The higher prevalence of polypharmacy among respondents with self-reported depression is explained by the fact that depression is often accompanied by comorbidities that are treated with accessible drugs23. Only 11% of those who reported depression with comorbidities were not on any chronic medication, and the prevalence of polypharmacy among those who reported depression was quite high (22%).

Although the majority of depressed patients who had indications for treatment were being treated, it is noteworthy that pharmacotherapy of depression is a chronic treatment based on psychotropic drugs, which are often expensive and are commonly absent from the National Formulary of Essential Medicines in Brazil; thus, treatment can be discontinued or neglected. This means that a significant proportion of depressed patients may not have continuously adequate and effective treatment over the years24.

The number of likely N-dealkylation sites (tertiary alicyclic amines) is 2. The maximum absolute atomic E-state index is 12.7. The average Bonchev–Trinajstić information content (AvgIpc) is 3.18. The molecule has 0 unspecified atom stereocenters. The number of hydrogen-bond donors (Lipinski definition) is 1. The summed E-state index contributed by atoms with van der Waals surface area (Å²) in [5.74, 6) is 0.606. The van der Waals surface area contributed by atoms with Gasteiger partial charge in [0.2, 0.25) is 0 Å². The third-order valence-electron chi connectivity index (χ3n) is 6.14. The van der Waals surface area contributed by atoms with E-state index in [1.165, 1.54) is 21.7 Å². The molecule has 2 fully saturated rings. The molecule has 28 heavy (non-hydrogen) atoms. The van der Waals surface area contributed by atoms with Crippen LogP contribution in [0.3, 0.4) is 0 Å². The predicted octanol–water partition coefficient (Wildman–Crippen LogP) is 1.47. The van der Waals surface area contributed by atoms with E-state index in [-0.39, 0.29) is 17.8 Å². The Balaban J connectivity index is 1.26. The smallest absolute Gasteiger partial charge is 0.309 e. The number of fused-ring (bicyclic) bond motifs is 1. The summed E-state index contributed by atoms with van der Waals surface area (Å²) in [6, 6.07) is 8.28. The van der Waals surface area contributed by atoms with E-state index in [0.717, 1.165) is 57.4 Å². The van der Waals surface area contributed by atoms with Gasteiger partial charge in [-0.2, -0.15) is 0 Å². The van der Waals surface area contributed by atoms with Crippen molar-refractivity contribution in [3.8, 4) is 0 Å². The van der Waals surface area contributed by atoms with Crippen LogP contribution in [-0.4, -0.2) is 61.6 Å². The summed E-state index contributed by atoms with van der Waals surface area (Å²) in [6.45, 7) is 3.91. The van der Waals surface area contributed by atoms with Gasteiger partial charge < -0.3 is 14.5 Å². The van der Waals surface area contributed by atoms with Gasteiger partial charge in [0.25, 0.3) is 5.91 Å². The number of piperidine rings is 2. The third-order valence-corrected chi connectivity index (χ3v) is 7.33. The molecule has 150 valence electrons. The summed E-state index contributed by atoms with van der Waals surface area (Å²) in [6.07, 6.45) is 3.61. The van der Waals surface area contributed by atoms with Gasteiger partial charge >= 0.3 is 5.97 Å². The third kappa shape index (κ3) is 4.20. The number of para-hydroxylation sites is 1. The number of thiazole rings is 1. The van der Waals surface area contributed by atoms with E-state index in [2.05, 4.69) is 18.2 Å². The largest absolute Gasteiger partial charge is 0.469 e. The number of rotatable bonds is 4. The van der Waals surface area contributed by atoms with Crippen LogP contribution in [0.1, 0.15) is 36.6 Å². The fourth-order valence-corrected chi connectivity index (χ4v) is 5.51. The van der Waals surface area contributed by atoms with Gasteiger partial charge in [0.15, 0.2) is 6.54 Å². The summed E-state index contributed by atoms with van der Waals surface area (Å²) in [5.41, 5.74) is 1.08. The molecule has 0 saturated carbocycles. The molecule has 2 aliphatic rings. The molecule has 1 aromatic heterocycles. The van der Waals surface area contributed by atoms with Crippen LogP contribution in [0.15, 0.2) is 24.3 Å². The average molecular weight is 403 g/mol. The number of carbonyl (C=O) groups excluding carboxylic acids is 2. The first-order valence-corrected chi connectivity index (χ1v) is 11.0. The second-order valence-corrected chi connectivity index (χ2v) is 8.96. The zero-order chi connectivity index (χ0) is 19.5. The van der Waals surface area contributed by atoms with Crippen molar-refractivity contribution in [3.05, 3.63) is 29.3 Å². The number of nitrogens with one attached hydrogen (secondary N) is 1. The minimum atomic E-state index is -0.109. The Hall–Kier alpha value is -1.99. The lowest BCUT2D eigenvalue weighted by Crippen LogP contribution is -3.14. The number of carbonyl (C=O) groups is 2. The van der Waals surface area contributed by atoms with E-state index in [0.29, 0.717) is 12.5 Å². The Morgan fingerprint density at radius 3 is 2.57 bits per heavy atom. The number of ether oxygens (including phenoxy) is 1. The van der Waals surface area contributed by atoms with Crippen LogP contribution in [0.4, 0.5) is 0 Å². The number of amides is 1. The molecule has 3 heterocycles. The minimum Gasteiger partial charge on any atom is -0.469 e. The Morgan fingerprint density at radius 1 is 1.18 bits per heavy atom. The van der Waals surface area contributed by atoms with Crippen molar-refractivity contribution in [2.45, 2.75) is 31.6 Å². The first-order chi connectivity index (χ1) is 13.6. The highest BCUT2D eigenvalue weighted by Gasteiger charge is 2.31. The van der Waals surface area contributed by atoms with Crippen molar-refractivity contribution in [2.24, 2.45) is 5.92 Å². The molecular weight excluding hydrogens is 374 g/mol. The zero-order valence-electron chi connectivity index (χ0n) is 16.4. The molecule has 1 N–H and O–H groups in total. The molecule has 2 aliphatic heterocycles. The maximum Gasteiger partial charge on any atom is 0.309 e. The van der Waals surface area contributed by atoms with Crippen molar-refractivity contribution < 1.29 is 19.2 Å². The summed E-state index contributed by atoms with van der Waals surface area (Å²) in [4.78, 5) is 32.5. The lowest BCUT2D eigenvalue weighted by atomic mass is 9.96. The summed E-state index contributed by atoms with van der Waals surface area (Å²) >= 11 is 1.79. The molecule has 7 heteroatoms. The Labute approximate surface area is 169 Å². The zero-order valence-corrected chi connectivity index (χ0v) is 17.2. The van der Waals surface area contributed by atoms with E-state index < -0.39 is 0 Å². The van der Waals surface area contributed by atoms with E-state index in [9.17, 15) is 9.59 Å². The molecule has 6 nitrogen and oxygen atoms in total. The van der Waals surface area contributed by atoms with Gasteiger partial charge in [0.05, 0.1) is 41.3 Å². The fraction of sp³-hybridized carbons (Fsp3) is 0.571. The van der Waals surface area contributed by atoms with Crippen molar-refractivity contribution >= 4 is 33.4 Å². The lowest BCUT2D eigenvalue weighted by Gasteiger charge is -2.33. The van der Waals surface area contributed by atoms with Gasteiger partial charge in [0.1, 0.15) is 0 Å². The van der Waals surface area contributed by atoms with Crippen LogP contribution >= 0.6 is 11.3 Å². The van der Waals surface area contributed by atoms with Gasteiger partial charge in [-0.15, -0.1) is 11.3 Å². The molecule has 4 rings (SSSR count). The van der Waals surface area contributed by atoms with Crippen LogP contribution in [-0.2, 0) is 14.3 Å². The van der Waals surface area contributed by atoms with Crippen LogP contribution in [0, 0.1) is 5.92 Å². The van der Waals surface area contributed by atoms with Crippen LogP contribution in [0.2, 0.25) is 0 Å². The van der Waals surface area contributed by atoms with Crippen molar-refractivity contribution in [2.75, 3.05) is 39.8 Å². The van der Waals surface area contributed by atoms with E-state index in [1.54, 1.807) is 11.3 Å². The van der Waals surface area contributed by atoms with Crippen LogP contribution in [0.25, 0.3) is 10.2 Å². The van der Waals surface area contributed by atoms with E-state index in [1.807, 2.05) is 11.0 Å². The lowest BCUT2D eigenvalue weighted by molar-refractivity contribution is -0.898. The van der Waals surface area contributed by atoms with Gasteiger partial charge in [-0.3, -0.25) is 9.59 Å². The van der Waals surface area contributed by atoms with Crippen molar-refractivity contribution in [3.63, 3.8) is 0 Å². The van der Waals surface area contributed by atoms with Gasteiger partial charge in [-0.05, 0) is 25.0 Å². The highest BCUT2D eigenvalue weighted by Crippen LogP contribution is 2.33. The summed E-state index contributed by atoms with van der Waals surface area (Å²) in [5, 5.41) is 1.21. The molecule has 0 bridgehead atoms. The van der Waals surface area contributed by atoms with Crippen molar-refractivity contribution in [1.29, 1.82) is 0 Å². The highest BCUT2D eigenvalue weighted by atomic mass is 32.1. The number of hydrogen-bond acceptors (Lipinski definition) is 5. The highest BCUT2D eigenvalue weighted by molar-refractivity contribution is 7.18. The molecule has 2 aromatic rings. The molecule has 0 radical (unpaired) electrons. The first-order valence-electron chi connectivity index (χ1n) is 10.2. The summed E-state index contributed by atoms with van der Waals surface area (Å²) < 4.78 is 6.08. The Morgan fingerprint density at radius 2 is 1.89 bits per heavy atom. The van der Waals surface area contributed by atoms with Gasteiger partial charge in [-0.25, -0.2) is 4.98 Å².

On the other hand, treatment of depression has become increasingly popular in recent years, in part due to a decrease in the stigma surrounding the disease and in part due to greater availability of effective medications with fewer side effects. There is a worldwide trend towards increased use of antidepressants. A U.S. study showed that, between 2000 and 2010, the number of people aged 18-44 who were on at least one antidepressant increased by almost 50%, from 6.6 to 9.8 million people - i.e., from 6.1 to 8.5% of the population10.

We may consider it a positive fact that among the psychotropic drugs in use by those with self-reported depression, almost half were antidepressants, supposedly the drug of choice to treat depression, as a single drug or associated to others. A total of 17 antidepressants were reported, with three agents accounting for 65% of reports - fluoxetine (30%), amitriptyline (23%), and sertraline (12%). It is worth noting that the two most commonly mentioned antidepressants were included in the National Formulary of Essential Medicines, as were nortriptyline and bupropion, both with a low reported frequency of use (3.7 and 1.8%, respectively).